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How obesity can have long-term effects on your mental health

How obesity can have long-term effects on your mental healthObesity is not the same thing as being overweight. People who are overweight have an estimated body mass index (BMI) of approximately 25 to 30. BMI is one way health care providers are able to screen for obesity as it measures an individual’s body fatness.

People who are obese are estimated to have a BMI that is 30 or higher. Degrees of obesity can be broken down into three subdivided categories: class 1 of obesity is a BMI of 30 to 35, class 2 is 35 to 40, class 3 is 40+. People who fall into the class 3 of obesity may be considered extreme cases.

The World Health Organization has reported that obesity rates have reached epidemic proportions globally, with approximately 2.8 million people dying every year as a result of weight-related health problems. Obesity is a major contributing risk factor for a variety of health problems including diabetes, coronary heart disease (CHD), heart attack, heart disease, high blood pressure, stroke, metabolic syndrome, sleep apnea, gallstones, and osteoarthritis. These health conditions are more than small problems. In fact, they are conditions known to significantly increase the risk of early death.

The many different overweight and obesity-related health problems facing Americans are not limited to the body. Did you know that obesity can also cause a variety of mental health problems?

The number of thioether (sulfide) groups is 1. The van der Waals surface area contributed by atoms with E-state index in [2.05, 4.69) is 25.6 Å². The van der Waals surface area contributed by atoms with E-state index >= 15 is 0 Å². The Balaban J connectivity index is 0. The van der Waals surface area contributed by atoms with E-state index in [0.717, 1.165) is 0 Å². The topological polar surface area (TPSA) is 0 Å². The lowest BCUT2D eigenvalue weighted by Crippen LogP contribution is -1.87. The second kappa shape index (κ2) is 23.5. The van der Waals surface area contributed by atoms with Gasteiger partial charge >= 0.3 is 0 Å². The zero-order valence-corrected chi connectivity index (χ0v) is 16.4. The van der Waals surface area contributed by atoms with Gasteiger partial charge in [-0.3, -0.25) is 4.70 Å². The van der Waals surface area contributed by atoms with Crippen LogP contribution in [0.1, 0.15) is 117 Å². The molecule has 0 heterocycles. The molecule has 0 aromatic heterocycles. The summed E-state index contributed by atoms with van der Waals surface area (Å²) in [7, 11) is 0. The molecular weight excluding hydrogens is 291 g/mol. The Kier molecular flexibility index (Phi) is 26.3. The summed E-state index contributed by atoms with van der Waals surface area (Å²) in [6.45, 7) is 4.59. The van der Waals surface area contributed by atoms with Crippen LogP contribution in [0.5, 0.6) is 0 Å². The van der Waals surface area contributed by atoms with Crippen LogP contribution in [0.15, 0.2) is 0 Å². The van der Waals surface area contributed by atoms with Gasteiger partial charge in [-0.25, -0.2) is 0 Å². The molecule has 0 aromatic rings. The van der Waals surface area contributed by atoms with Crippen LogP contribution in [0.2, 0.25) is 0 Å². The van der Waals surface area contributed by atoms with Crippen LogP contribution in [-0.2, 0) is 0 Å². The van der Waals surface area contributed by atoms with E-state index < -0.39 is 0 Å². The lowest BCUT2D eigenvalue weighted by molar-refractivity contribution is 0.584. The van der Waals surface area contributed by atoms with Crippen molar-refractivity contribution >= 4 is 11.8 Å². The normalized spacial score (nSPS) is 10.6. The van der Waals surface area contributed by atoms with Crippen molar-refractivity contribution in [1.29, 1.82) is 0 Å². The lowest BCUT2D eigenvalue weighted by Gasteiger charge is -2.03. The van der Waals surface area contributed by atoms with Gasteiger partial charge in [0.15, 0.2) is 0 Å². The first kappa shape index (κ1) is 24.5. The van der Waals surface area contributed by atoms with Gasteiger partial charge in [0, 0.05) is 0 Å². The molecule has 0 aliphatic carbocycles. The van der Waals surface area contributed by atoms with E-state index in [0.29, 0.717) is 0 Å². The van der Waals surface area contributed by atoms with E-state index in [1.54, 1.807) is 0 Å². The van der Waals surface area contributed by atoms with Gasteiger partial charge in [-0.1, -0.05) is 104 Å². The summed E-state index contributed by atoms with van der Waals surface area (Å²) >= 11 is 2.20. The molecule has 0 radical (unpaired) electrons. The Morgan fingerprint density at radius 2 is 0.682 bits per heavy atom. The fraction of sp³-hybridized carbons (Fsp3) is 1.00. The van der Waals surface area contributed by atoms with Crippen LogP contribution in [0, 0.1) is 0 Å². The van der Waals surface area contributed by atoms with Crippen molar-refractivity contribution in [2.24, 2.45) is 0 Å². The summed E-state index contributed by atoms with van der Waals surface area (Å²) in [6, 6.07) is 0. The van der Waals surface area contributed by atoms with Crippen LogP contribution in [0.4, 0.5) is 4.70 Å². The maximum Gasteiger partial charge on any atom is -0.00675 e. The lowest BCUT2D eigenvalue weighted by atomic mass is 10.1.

Here are the top five mental health problems associated with obesity.

  1. Depression. Studies have repeatedly shown the link between obesity and depression. Day-to-day interpersonal discrimination, low-self esteem, and lower levels of self-acceptance, a symptom associated with depression, have been observed in obese patients.

In a recent systematic review of the relationship between depression and obesity, results confirmed the link between the two. Obesity was found to increase the risk of developing depression, and in addition depression was found to be predictive of the development of obesity.

In youth, the relationship between obesity and depression has also been confirmed. One study published in the Journal of the American Medical Association, found that obese children were 5.5 times more likely to have an impaired quality of life than kids who maintained a healthy weight.

  1. Substance Abuse. Overweight and obese individuals may have an increased risk of developing psychiatric illness related to substance abuse.

Overweight people and those suffering from obesity have been clinically linked to the excessive and dysfunctional use of substances including alcohol, drugs, nicotine and food. Researchers hypothesize that this could be because overeating and compulsive use of substances compete for the same reward systems in the brain.

  1. Social Problems. Kids can be so cruel… but for obese children, other kids may be downright bullies. Studies have confirmed that obese children are 63 percent more likely to be bullied by other kids.